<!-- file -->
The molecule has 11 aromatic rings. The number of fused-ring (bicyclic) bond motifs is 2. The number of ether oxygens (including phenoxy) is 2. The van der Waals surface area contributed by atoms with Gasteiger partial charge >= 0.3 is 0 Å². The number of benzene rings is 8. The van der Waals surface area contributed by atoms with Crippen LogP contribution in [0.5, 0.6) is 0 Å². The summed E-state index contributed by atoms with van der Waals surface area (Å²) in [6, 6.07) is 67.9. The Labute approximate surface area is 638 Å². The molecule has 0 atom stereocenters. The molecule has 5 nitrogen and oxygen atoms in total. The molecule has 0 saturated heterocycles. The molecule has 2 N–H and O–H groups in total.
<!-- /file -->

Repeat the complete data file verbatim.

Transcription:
The molecule has 11 aromatic rings. The number of fused-ring (bicyclic) bond motifs is 2. The number of ether oxygens (including phenoxy) is 2. The van der Waals surface area contributed by atoms with Gasteiger partial charge >= 0.3 is 0 Å². The number of benzene rings is 8. The van der Waals surface area contributed by atoms with Crippen LogP contribution in [0.5, 0.6) is 0 Å². The summed E-state index contributed by atoms with van der Waals surface area (Å²) in [6, 6.07) is 67.9. The Labute approximate surface area is 638 Å². The molecule has 0 atom stereocenters. The molecule has 5 nitrogen and oxygen atoms in total. The molecule has 0 saturated heterocycles. The molecule has 2 N–H and O–H groups in total.